1.Floreen says that the bag tax wouldn’t resolve the county’s budget crisis and that it is merely a drop in the bucket. Of course. The bag tax is not meant to raise significant revenue but to change behavior and help the environment. But since the councilwoman mentions the budget, I can’t be the only one who wouldn’t mind seeing the additional million or so the tax is expected to generate to help keep things running.
2.She cites the Alice Ferguson Foundation as saying that the effect of D.C.’s bag tax (in place since January 2010) hasn’t been measure yet. But somehow, she neglects to consider qualitative reports of improvements in area waterways or to mention the foundation’s findings that 75 percent of city residents are using fewer bags than a year ago and that city officials report a drop in bag use from 270 million in 2009 to 55 million in 2010. It strains credulity to argue that a drop that dramatic has not resulted in less litter.
3.Furthermore, bag taxes are not just about saving the local waterways. Reducing bag consumption is about the trash my wife and I fish out of our hedge every week. It’s about the bags that collect along streets and in parks. It’s about the ship that recently had trouble anchoring off the coast of Brazil because of plastic bags covering on the ocean floor. It’s about the marine mammals that are strangling in the stuff or starving to death because it has clogged their digestive systems. Finally, bag taxes reduce our reliance on imported oil and production of greenhouse gasses. Are these things of no concern to the good councilwoman?
4.Floreen argues that people “who exercise good judgment” already reuse plastic bags to (for example) clean up after their pets. On my dog walk today, I did in indeed reuse a plastic bag: The one that The Post arrives in each morning. Just in case the supply of Post bags turns out to be insufficient, I can get 120 biodegradable poop bags on Amazon.com for $7.64, or about 6.4 cents each (or, I suppose, drive to the grocery store and buy the nonbiodegradable variety for five cents each).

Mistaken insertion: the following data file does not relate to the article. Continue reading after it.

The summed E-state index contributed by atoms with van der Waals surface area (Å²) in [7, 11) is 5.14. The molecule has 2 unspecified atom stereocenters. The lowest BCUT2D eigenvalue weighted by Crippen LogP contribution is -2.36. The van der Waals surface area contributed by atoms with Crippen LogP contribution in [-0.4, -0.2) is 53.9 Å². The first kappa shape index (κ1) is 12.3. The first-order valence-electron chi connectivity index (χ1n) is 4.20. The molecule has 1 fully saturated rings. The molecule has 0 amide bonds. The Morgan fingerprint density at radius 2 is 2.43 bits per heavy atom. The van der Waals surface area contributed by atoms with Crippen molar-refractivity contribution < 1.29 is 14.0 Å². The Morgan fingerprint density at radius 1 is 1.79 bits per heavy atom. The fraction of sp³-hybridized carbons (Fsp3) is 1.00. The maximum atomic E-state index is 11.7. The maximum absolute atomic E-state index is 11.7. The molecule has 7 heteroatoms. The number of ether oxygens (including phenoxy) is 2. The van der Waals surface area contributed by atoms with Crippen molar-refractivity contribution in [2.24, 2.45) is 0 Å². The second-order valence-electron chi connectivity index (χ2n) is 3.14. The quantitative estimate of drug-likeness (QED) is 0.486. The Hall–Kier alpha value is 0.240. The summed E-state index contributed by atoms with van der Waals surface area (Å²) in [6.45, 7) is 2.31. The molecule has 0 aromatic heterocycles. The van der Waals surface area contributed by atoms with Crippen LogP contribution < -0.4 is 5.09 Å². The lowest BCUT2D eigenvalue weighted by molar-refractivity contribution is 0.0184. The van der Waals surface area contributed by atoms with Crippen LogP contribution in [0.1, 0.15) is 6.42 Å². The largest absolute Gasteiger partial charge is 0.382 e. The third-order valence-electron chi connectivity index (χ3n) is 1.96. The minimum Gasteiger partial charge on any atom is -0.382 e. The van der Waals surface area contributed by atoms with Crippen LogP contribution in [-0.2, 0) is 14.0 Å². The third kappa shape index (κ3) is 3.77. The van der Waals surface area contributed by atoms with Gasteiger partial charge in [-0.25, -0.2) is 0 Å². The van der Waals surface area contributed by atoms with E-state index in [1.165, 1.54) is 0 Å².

5.She goes on to say that the County Council can’t afford to be distracted from its one and only mission: dealing with the budget crisis. Why then does the council agenda for this coming Tuesday show her “distracting” the council for about 10 minutes to issue a proclamation recognizing a member of the WMATA board? Why would she allow the Planning, Housing, and Economic Development Committee (which she chairs) to spend time discussing historic preservation of the “Kensington Cabin”? Though I have questioned the intelligence of some council decisions over the years, I refuse to believe that our elected officials lack the gray matter to deal with more than one issue per year. Apparently -- according to council agendas – Floreen agrees.
Floreen’s only point that merits even a second look is the one about a bag tax’s impact on the poor. But a review of events in the big city next door shows that large retailers and city programs were able to alleviate the impact through bag giveaway programs.
In her commentary, Nancy Floreen claims she would be the “first to sign on” if she believed that a bag tax would make an environmental difference. In fact, she is more responsible for environmentally destructive impervious surfaces, sprawl and traffic than just about anyone in the county, save perhaps Doug Duncan and Steve Silverman. She comes late aboard popular environmental measures like the Purple Line and only after having helped to bankrupt the state transportation budget on the environmentally catastrophic Intercounty Connector.
I’m not the least surprised that Floreen opposes common-sense environmentalism — that fits her record. What amazes me is that someone as accomplished as she could make such a poor case in arguing her point.